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Excuse the sloppy wording of this question, but I think you'll get the idea. Physics isn't my field.

This question is inspired by the discussion of ion harvesting in my prior posts.

If you were to instantly remove all of the positive charges from the particles in a given cubic meter of the atmosphere, what happens next?

Do those de-charged particles go someplace and reacquire a charge? And does that happen at the speed of light?

How fast does the cubic meter you drained of energy "refill" to the level before you drained it?

Does the space drained of electrical charge act like a vaccuum to suck in more charged particles? And if so, does the recharging happen at the speed of light or slowly?

I ask because I see a lot of folks saying there is a limited energy potential in the atsmosphere so no matter how efficiently you harvest the ions you have no hope of generating meaningful amounts of energy.

It seems to my physics-challenged brain that the rate of replenishing is as important as the quantity in existence at any given moment. Or to put it another way, if the energy you take out of the atmosphere is backfilling fast enough, and you are sucking it out fast enough, don't you have something like unlimited potential?

I assume the answer is no, but I'd like to hear it from an authority.

Who can give me the simple answer to these questions?

Follow-up question:

If I understand the answers so far, the speed with which a given space in the atmosphere can repopulate with electrons depends on the speed of the airflow and the physical composition of the air "dust."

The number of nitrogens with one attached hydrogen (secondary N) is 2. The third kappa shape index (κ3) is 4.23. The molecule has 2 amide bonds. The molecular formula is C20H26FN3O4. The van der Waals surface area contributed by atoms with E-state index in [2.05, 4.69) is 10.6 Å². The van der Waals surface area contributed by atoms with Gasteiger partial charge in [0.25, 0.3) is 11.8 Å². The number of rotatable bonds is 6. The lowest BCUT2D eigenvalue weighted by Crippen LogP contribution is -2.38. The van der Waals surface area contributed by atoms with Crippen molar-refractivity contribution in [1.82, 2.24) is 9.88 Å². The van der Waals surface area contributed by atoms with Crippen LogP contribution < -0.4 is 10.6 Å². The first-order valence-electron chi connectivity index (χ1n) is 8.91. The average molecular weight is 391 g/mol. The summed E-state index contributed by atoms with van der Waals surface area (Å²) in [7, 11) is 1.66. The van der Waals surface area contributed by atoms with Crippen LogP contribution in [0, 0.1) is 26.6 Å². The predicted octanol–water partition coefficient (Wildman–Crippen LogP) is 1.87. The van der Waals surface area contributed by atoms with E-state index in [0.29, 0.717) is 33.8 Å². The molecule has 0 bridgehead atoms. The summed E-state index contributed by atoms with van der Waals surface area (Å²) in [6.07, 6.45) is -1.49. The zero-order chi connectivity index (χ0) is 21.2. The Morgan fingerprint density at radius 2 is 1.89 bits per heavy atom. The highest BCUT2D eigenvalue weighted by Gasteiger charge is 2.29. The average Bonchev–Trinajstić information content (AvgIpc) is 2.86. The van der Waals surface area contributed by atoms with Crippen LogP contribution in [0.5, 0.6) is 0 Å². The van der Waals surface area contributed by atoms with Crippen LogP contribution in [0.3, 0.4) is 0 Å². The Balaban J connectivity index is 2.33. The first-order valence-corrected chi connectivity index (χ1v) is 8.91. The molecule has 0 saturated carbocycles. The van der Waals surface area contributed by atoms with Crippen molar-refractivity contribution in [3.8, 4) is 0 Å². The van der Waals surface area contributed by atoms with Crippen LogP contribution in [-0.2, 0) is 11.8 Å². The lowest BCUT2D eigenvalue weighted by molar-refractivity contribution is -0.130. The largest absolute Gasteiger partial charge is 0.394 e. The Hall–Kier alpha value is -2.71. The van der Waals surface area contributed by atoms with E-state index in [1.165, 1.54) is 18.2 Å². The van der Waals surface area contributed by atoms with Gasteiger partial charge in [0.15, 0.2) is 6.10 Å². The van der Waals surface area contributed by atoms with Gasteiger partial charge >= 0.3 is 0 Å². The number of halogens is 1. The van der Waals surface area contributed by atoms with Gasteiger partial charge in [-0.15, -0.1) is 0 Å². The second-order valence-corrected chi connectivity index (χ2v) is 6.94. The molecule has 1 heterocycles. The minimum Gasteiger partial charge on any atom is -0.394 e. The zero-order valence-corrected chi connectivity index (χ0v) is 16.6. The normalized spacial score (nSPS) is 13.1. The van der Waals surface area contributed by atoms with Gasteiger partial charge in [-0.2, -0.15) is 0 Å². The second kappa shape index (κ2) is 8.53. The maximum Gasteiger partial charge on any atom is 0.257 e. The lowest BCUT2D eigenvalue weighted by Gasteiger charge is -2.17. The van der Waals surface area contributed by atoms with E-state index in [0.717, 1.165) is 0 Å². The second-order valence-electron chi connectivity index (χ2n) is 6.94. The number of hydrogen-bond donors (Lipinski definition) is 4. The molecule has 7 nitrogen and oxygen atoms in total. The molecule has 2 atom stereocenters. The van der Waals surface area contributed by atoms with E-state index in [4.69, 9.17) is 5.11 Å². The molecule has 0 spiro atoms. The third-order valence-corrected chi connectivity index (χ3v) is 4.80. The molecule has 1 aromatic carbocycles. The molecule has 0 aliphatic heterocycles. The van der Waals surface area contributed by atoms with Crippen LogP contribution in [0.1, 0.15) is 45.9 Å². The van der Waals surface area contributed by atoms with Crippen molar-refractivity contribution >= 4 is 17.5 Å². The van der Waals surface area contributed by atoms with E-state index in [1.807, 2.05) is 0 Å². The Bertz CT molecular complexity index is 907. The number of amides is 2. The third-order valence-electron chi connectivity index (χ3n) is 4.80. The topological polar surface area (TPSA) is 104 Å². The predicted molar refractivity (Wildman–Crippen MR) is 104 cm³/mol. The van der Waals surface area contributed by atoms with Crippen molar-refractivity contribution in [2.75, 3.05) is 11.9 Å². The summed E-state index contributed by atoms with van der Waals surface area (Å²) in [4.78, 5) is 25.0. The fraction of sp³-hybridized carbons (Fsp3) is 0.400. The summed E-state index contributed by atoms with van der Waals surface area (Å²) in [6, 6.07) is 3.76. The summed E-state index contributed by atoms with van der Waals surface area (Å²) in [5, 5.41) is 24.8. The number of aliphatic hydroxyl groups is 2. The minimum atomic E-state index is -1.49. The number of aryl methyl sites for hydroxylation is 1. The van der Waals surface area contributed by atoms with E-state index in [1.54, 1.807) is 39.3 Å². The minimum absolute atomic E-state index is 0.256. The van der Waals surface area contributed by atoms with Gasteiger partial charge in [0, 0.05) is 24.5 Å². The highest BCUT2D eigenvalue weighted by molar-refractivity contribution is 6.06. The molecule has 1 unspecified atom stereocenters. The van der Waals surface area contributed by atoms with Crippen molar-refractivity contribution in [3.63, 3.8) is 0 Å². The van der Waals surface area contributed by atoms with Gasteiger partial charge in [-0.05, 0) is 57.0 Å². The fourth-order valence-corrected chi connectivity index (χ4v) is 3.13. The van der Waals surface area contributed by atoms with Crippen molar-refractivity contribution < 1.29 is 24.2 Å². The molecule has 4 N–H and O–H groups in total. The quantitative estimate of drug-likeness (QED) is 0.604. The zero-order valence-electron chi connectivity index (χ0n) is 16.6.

So my follow-up question is whether you can boost the efficiency of an ion antenna by putting it in a natural wind tunnel (or high in the atmosphere) and perhaps introducing some type of optimal "dust" in that air to carry charge.

And is there any way to move charged electrons through a vaccuum that contains the ion antenna and also introduce new electrons into the vaccuum without opening it and without using more energy to do it than you create?

Thoughts on Scaling

According to yoru comments, the factors influencing the amount of ions you can harvest are wind speed, altitude, weather in general, and surface area of the antenna.

So let's say you "painted" a windmill with graphene and connected it to the same electronics handling the wind power. That saves you the expense of land, government approvals, elecronics, transmission, etc.

You could have about a thousand times more area on the windmill compared to the hobbyist's antenna.

And since windmills are in windy places, and they have elevation, you get perhaps ten times more ions. Just a guess.

Now because the wind mill blades are turning perpendicular to the incoming wind, you have the speed of the wind on top of the speed of the propeller cutting sideways throug the wind.